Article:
There’s also a bit of ‘life research’, if you will. My grandmother worked as a maid in Martinsville, a small city in the south of Virginia. Reading and watching and searching gave me the details and dialogue and politics of the time period, but a lot of the emotion was already present in the stories of my own family history, in one form or another.

 

You’ve said that you “felt this was the story I went to Clarion to write.”  Could you elaborate on that statement?

Clarion West was a great experience for myself and my classmates for many reasons. It gave us the time to write and read and fail and learn and grow. “Afiya’s Song” culminated a lot of what I learned at Clarion, not just about plot and character and dialogue, but also of perspective and responsibility. Our class constantly pushed each other to become better. For example, after my third week’s story, a classmate challenged me to try writing a story with a woman main character. Making that switch for Afiya’s Song helped me tackle a flaw in a lot of the mainstream stories set in this time: women used as tragic set pieces. Motivation. I wanted something more than that.

I don’t think I was ready to write this story when I first had the idea. At Clarion, I gained the perspective, introspection, skills, and confidence to give Afiya’s story justice.

 

What are you working on now?

For the last year I’ve mainly been working on a science fiction novella that takes place in a post-apocalyptic medical school. The idea sprang from my observations of health disparities throughout my medical training and delving into the history of medical experimentation on marginalized populations in America. I’ve been talking with an interested editor about developing a series for a major publishing house. I’m pretty excited about it.

I’m also working on a ‘sword & sorcery’ short based on the African Benin Empire that incorporates the Atlantic slave trade. To be clear, I definitely don’t want slavery to become a ‘gimmick’ in my writing, but after working on Afiya’s Song that period in time remains fresh in my mind, compounded by the current political climate. I love fantasy, and I hope to explore some of its elements through the African lens.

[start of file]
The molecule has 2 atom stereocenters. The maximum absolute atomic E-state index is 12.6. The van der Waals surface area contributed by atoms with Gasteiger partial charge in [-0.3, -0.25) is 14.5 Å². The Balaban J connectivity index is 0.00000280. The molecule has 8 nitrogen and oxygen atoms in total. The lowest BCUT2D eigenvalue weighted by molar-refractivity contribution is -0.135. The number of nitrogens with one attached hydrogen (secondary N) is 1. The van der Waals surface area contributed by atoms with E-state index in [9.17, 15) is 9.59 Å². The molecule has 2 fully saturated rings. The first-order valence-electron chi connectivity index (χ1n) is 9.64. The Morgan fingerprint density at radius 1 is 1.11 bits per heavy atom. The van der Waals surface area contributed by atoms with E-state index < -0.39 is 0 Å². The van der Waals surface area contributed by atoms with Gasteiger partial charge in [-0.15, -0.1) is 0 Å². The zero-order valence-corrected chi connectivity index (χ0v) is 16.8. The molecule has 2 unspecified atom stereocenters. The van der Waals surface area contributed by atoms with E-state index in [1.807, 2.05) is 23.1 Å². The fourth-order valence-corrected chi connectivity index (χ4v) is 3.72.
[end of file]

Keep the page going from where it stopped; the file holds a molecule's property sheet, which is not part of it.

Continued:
Anything else you’d like to add?

Writing something like this—and especially publishing it—made me nervous. After reading a final draft, a mentor warned me that I had to ready myself for potential backlash. Was I trying to imply that black people can only prevail through the use of magic? My goal was not and never will be to romanticize slavery. But as a 30-year-old (28 when I wrote it) father of two black boys who was taught little about this crucial part of our history in grade school, exploring this era and the emotions that come with it is part of my personal growth and journey. My hope is that by sharing part of this journey with others I can not only spark a reflection on our history, but also touch the essential parts of humanity that binds us across color lines.

 

“Afiya’s Song” appears in the July/August 2017 issue of F&SF.

You can buy a copy of the issue here: https://www.sfsite.com/fsf/toc1707.htm

You can subscribe to the print edition of F&SF here: https://www.sfsite.com/fsf/subscribe.htm

You can subscribe to the electronic edition of F&SF at the following links:

Weightless Books (non-Kindle): https://weightlessbooks.com/category/publisher/spilogale-inc/

Amazon US (Kindle edition): http://www.amazon.com/dp/B004ZFZ4O8/

Amazon UK (Kindle edition): http://www.amazon.co.uk/dp/B004ZFZ4O8/

Clicking on Dr. Key’s author photo (photo credit Rob Allen Photography) will take you to his website: http://www.justinckey.com

Interview: Marissa Lingen on “An Unearned Death”

Marissa LingenTell us a bit about “An Unearned Death.”